The weather in Cham over the past few days has been pretty desperate, and with me having sat in front of a computer for 3 days, and Matt having spent a week on an oil rig, cabin fever had well and truly kicked in and we spent Wednesday evening studying forecasts around Europe in search of some sun. The best bet looked like the south of France, and we set off with kit for just about every mountain activity, but with plans to ski if possible.

Morale received a big boost when we emerged from the Mont Blanc tunnel into perfect blue sky, and despite wondering briefly  if we should just go touring in the Gran Paradiso, we stuck to the plan and headed for Briancon. From there we followed pretty rough roads to the tiny settlement of Les Fonts, from where we had 2 excellent days touring (separated, inevtiably, by a couple of pints in the big smoke of Briancon).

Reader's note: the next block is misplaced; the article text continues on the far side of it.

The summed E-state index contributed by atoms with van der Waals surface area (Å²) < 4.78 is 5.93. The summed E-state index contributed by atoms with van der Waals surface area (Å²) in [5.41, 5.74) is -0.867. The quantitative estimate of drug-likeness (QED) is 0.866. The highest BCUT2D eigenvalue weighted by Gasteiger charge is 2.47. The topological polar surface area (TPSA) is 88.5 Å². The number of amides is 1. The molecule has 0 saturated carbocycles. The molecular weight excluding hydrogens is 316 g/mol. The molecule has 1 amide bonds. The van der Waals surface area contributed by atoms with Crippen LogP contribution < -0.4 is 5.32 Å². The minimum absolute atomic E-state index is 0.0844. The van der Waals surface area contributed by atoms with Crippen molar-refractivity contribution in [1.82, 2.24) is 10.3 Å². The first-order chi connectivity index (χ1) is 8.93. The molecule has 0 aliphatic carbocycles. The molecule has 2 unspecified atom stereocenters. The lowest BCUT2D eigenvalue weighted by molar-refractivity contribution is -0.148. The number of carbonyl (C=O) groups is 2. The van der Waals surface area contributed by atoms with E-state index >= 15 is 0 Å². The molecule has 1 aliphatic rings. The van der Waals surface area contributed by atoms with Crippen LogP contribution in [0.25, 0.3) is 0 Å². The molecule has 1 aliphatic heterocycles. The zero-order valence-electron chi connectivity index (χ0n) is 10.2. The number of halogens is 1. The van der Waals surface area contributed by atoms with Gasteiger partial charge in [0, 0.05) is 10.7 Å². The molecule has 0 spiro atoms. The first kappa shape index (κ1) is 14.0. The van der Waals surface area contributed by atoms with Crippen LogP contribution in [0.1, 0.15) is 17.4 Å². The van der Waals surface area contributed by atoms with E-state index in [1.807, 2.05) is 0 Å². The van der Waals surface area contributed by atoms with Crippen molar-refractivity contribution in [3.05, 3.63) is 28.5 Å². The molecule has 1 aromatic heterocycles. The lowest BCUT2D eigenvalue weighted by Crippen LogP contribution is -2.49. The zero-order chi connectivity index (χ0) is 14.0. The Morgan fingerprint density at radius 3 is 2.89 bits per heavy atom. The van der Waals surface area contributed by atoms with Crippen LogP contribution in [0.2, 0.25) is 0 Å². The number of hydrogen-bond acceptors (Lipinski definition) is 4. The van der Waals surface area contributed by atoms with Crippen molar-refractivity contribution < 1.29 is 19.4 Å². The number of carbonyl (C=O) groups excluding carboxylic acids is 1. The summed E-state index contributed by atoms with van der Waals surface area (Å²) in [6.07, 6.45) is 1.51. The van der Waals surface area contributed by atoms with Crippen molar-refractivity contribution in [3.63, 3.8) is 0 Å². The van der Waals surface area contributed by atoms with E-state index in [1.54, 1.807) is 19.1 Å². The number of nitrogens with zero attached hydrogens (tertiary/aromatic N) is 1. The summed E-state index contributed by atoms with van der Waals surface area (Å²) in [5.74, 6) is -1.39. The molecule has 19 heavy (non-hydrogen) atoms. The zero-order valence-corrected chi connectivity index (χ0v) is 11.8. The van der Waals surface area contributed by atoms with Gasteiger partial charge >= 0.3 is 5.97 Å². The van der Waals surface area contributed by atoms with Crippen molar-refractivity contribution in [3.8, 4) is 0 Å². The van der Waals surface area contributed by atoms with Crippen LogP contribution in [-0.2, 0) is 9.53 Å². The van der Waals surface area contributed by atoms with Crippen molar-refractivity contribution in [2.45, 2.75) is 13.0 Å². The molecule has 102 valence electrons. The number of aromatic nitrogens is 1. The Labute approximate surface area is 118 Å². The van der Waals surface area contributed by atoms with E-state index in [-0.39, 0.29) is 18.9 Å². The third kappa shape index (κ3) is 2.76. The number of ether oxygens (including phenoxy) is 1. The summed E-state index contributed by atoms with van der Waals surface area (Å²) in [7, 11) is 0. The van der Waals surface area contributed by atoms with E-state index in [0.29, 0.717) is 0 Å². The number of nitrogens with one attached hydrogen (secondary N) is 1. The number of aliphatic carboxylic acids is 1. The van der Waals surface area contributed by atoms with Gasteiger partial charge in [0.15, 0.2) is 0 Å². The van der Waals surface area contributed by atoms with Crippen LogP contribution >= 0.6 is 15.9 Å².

SKIING!!! We only had to walk for about 10 minutes before we could skin.

The Sommet du Grand Vallon. We climbed this peak on our second day, and had planned to ski the N couloir (the obvious line directly off the summit), but the cold tempeartures and icy snow eventually sent us down the nice, mellow slopes on the right.

Matt arriving on top of Pic Lombard on our first day

Alpine Clownery

Summit panorama. I made Matt face the camera - his nose took up most of the shot the first time I tried it.

Planning further missions

Me in the spring snow. Photo Matt Livingstone

It's mighty quiet in Les Fonts! The van looking lonely in the vastness of the Ecrins.


Briancon - possibly not the best venue for a stag do, but a lovely place all the same.

Skinning up in freezing temperatures on our second day

Shredding it!

Me enjoying summer!!! Photo Matt Livingstone.

Matt with the Sommet du Grand Vallon behind.